July 24, 2011
REVIEW: Burn Bright by Marianne de Pierres.
Retra lives in a world made up of mysterious and abundantly different realms. Retra and her family have lived somewhat happily in Grave, an oligarchic, corrupt society where the smallest infraction results in severe punishment. So when Retra's older brother Joel commits the biggest transgression of all; leaving Grave to live in the scandalous party kingdom of Ixion, the land of night; Retra is left without someone to talk to and a severe punishment that bends her will every day. Ostracized for being 'the girl who's brother left', Retra follows in her brother's infamous footsteps and make her way to Ixion in search of her brother.
Upon her arrival in Ixion, Retra is confronted with a culture the complete opposite of Grave's. Where modesty is a scandal and you party till' you die, Retra must decide whether she can let go of her morals and be able to blend in, in order to find her brother and live a happy life.
On her quest, Retra comes across an underlying darkness that seems to sugar coat Ixion, and a strange voice in her head is not helping the feeling of being too distinctly different to fit in. As the quest to find her brother draws Retra deeper into Ixion, she realises that there is a bone-chilling secret behind the oh-so glamorous party life...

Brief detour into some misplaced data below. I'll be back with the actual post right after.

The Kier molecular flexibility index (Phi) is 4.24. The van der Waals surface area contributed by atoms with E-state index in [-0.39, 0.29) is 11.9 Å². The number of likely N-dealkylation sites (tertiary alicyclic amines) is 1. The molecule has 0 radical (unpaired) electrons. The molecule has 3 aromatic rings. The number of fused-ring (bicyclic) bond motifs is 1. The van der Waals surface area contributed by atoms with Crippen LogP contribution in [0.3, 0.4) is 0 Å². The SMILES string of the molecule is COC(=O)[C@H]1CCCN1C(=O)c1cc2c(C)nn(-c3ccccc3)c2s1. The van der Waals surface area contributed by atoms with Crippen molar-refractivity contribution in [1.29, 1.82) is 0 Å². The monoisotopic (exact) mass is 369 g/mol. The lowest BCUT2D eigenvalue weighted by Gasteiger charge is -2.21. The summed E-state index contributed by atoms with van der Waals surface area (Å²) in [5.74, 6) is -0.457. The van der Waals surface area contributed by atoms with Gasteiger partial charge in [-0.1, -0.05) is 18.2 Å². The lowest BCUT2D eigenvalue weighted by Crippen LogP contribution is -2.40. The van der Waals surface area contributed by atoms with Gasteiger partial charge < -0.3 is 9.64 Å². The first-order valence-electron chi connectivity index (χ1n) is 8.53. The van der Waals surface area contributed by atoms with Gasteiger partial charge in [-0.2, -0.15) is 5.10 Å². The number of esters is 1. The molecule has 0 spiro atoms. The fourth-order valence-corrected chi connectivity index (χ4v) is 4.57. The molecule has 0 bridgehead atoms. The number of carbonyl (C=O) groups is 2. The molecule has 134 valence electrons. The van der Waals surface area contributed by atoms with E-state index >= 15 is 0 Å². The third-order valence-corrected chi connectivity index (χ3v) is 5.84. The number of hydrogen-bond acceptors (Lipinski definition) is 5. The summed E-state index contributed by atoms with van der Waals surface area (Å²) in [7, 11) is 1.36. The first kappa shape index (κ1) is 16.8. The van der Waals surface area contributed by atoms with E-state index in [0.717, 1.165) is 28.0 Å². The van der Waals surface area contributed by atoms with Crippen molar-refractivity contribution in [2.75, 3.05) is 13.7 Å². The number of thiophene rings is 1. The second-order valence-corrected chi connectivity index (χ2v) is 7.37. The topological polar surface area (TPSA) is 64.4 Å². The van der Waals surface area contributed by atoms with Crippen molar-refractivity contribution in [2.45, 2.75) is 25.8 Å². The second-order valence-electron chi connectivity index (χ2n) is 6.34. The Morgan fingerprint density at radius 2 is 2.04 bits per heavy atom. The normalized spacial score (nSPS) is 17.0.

Personally, I felt that the cover was too swamped with all the different elements that they wanted to incorporate that it distracted you. Don't be dissuaded by the cover or the semi confusing blurb, Burn Bright is a heck of a ride that pulls you into a complex fantasy world within pages that can at sometimes be confusing.
This book is one that you have to pay attention to and remember past details as it is always introducing new concepts that need prior knowledge for them to make sense.
Although, Burn Bright is definitely a novel that is an original read that is fast paced and told with the skill learned from experience that de Pierres obviously has crafted over time.
I found the inner dialogue of Retra to be accessible and allowed you to understand the complex workings of the world that de Pierres has created through child-like innocent eyes.
If you are interested in fantasy or adventure novels, Burn Bright is the perfect novel for you, combining all these elements, well.
I would recommend Burn Bright to girls aged 13-17, although, some guys might enjoy this.
Thank you to Random House Australia for this review copy.